Ants, Bees, Genomes & Evolution @ Queen Mary University London
Interested in supercharging the productivity of genome biologist researchers?
We have an exciting 4-year bioinformatics PhD position open through the London BBSRC LiDO Doctoral Training Programme.
Apply by 5pm July 20th here at LIDO to start in September.
A description of the project is below. It is highly interdisciplinary - no need to already be able to understand all the details today.
Great candidates fulfill 3 of the following four criteria: smart, hard working, understands genomes, and not scared of data analysis or coding.
If you have any questions regarding scope or nature of the project, or whether your skills are potentially sufficient, please don’t hesitate to get in touch with me (Yannick).
(Standard UKRI eligibility criteria apply (i.e. I think one must be UK resident). - the LiDO people can explain this better).
(apologies for the use of domain-specific jargon!)
The first generation of molecular-genetic research focused on traditional model organisms including mouse, yeast, zebrafish, Drosophila, and C. elegans. Genetic research increasingly uses diverse organisms that are much more relevant models for specific questions. For example, some such emerging organisms exhibit unique phenotypes including 100-fold intra-specific variation in lifespan, resistance to harsh environmental conditions, represent novel animal models for disease or development, provide crucial ecosystem services, or are key to food security because they are crops or may pollinate them.
A major challenge when working with such “emerging” model organisms is making sense of the “gene lists” that result from genome-wide analyses (e.g., of gene expression or genome-wide associations).
Here, we will develop a bioinformatics tool that takes a list of genes or genomic locations from a new species as input, and transparently produces relevant functional information describing this list of loci. When presented with data for which no direct information exists, the tool will in a first instance identify relationships of orthology to regions of other species. This will create a trail of links to databases in which functional information for orthologous regions does exist. These databases will be interrogated following hierarchical set of rules (initially defined based on human-curated examples). Using using cutting-edge “learning to rank” machine learning techniques the rulesets will be refined over time by tracking user behaviour (based on logs of which relationships/trails users retain) as well as explicitly allowing users to flag issues. The tool hereby makes it possible to extract significant value from largescale datasets that would otherwise require laborious case-by-case engineering efforts to connect. Summary data will be returned to the user using visualisations, statistics and tables in a manner that facilitates interpretation. Inferences and relationship calculations taking seconds will be available immediately; those taking minutes (e.g., distant orthology) will appear asynchronously as they complete; and those taking longer will result in email notification.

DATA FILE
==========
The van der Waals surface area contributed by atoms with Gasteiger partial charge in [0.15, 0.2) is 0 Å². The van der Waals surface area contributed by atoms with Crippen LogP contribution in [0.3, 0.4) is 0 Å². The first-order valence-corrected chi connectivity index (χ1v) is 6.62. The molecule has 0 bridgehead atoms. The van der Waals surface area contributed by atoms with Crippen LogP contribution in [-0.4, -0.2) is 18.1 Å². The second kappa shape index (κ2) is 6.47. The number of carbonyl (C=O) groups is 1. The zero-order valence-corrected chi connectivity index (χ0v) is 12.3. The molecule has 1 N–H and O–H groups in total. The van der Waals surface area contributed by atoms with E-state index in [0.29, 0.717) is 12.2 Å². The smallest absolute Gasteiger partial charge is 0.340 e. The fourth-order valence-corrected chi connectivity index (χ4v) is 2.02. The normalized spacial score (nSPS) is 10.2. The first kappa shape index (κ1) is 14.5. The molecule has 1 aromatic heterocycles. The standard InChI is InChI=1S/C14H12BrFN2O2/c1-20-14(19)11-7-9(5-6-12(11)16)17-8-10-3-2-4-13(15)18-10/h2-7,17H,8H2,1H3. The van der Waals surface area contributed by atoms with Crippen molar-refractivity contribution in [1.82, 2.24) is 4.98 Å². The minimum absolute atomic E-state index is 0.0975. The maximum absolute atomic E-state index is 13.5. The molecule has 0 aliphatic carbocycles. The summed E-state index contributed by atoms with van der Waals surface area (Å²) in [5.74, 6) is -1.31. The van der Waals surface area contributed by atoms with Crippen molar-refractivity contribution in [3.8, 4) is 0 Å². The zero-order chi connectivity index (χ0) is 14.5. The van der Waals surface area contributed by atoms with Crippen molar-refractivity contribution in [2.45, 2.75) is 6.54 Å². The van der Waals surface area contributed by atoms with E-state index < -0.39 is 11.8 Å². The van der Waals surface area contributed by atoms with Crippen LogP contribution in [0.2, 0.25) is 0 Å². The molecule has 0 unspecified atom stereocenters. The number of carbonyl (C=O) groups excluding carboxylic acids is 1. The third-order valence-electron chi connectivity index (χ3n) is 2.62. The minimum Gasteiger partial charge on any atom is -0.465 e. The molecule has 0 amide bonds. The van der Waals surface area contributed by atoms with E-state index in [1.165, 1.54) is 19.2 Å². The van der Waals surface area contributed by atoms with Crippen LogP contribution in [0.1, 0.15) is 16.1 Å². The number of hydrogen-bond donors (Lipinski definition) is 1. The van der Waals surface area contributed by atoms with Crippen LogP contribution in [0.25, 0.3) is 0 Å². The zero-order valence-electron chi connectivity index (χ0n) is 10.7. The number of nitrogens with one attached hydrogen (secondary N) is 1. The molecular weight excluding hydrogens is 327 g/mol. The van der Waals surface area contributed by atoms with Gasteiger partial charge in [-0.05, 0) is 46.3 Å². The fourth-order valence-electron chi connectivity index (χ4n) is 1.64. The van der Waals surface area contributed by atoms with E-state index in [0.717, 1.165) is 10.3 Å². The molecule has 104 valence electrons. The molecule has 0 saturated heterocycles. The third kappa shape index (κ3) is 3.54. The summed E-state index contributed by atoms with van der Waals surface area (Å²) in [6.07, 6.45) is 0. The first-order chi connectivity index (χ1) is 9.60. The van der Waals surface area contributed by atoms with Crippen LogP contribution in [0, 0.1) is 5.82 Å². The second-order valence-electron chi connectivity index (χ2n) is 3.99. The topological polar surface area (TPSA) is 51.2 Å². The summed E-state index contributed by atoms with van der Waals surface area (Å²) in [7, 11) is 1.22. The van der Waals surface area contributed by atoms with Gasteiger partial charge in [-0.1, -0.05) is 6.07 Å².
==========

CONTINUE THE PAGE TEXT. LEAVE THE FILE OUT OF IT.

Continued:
We will package our work in a manner that makes it accessible to biologists working with new or existing genomes. This builds on our extensive success with including with the SequenceServer and OMA software. Overall, our approach will substantially improve the ability of genome biologists to generate meaningful biological insight when working with new organisms.
This project is in collaboration with Christophe Dessimoz at UCL/Lausanne.
July 5, 2018